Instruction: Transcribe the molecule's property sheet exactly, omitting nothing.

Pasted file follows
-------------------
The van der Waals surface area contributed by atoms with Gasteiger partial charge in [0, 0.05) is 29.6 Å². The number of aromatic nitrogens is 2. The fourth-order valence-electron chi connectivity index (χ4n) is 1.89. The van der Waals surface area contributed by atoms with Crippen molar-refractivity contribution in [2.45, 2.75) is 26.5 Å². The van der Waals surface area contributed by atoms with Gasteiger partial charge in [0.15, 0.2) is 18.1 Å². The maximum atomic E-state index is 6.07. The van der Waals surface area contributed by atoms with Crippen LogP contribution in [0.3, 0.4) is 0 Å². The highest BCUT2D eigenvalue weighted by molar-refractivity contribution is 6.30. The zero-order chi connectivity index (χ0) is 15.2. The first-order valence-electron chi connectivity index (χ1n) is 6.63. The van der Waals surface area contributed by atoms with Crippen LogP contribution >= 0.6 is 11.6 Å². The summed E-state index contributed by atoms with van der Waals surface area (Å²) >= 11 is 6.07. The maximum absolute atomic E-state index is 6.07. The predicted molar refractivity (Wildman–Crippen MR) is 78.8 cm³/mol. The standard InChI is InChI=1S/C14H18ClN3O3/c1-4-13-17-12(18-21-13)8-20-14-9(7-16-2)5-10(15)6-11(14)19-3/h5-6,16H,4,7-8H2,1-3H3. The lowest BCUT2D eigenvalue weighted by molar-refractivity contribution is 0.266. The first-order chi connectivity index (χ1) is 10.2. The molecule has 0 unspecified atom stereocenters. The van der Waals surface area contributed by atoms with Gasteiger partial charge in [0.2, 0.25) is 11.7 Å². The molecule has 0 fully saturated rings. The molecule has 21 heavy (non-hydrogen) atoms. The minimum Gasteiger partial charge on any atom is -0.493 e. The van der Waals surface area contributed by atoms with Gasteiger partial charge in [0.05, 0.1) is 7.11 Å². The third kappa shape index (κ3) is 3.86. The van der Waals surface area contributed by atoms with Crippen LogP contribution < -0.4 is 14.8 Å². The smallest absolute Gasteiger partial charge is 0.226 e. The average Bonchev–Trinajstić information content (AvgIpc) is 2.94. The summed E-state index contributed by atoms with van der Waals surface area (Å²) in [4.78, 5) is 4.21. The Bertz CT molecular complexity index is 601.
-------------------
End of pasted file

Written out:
The van der Waals surface area contributed by atoms with Gasteiger partial charge in [0, 0.05) is 29.6 Å². The number of aromatic nitrogens is 2. The fourth-order valence-electron chi connectivity index (χ4n) is 1.89. The van der Waals surface area contributed by atoms with Crippen molar-refractivity contribution in [2.45, 2.75) is 26.5 Å². The van der Waals surface area contributed by atoms with Gasteiger partial charge in [0.15, 0.2) is 18.1 Å². The maximum atomic E-state index is 6.07. The van der Waals surface area contributed by atoms with Crippen LogP contribution in [0.3, 0.4) is 0 Å². The highest BCUT2D eigenvalue weighted by molar-refractivity contribution is 6.30. The zero-order chi connectivity index (χ0) is 15.2. The first-order valence-electron chi connectivity index (χ1n) is 6.63. The van der Waals surface area contributed by atoms with Crippen LogP contribution >= 0.6 is 11.6 Å². The summed E-state index contributed by atoms with van der Waals surface area (Å²) >= 11 is 6.07. The maximum absolute atomic E-state index is 6.07. The predicted molar refractivity (Wildman–Crippen MR) is 78.8 cm³/mol. The standard InChI is InChI=1S/C14H18ClN3O3/c1-4-13-17-12(18-21-13)8-20-14-9(7-16-2)5-10(15)6-11(14)19-3/h5-6,16H,4,7-8H2,1-3H3. The lowest BCUT2D eigenvalue weighted by molar-refractivity contribution is 0.266. The first-order chi connectivity index (χ1) is 10.2. The molecule has 0 unspecified atom stereocenters. The van der Waals surface area contributed by atoms with Gasteiger partial charge in [0.2, 0.25) is 11.7 Å². The molecule has 0 fully saturated rings. The molecule has 21 heavy (non-hydrogen) atoms. The minimum Gasteiger partial charge on any atom is -0.493 e. The van der Waals surface area contributed by atoms with Gasteiger partial charge in [0.05, 0.1) is 7.11 Å². The third kappa shape index (κ3) is 3.86. The van der Waals surface area contributed by atoms with Crippen LogP contribution < -0.4 is 14.8 Å². The smallest absolute Gasteiger partial charge is 0.226 e. The average Bonchev–Trinajstić information content (AvgIpc) is 2.94. The summed E-state index contributed by atoms with van der Waals surface area (Å²) in [4.78, 5) is 4.21. The Bertz CT molecular complexity index is 601.